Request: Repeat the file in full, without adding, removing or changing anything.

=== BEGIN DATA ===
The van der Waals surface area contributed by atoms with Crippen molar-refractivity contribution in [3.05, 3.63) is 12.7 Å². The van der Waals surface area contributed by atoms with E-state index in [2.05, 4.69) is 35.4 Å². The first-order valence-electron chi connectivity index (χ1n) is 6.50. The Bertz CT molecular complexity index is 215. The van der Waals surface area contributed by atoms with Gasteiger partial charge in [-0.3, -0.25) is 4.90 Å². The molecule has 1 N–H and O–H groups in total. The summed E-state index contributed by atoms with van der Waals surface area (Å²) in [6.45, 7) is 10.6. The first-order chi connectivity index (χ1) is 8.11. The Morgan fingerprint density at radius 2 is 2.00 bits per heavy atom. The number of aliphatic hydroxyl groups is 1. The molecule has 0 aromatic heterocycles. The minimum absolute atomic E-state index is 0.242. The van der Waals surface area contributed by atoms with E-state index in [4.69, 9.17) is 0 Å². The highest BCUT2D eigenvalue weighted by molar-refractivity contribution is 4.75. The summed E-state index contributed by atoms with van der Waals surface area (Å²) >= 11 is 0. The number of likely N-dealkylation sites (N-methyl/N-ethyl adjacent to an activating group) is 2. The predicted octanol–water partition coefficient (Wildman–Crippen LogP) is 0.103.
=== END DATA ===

The van der Waals surface area contributed by atoms with Crippen molar-refractivity contribution in [3.05, 3.63) is 12.7 Å². The van der Waals surface area contributed by atoms with E-state index in [2.05, 4.69) is 35.4 Å². The first-order valence-electron chi connectivity index (χ1n) is 6.50. The Bertz CT molecular complexity index is 215. The van der Waals surface area contributed by atoms with Gasteiger partial charge in [-0.3, -0.25) is 4.90 Å². The molecule has 1 N–H and O–H groups in total. The summed E-state index contributed by atoms with van der Waals surface area (Å²) in [6.45, 7) is 10.6. The first-order chi connectivity index (χ1) is 8.11. The Morgan fingerprint density at radius 2 is 2.00 bits per heavy atom. The number of aliphatic hydroxyl groups is 1. The molecule has 0 aromatic heterocycles. The minimum absolute atomic E-state index is 0.242. The van der Waals surface area contributed by atoms with E-state index in [4.69, 9.17) is 0 Å². The highest BCUT2D eigenvalue weighted by molar-refractivity contribution is 4.75. The summed E-state index contributed by atoms with van der Waals surface area (Å²) >= 11 is 0. The number of likely N-dealkylation sites (N-methyl/N-ethyl adjacent to an activating group) is 2. The predicted octanol–water partition coefficient (Wildman–Crippen LogP) is 0.103.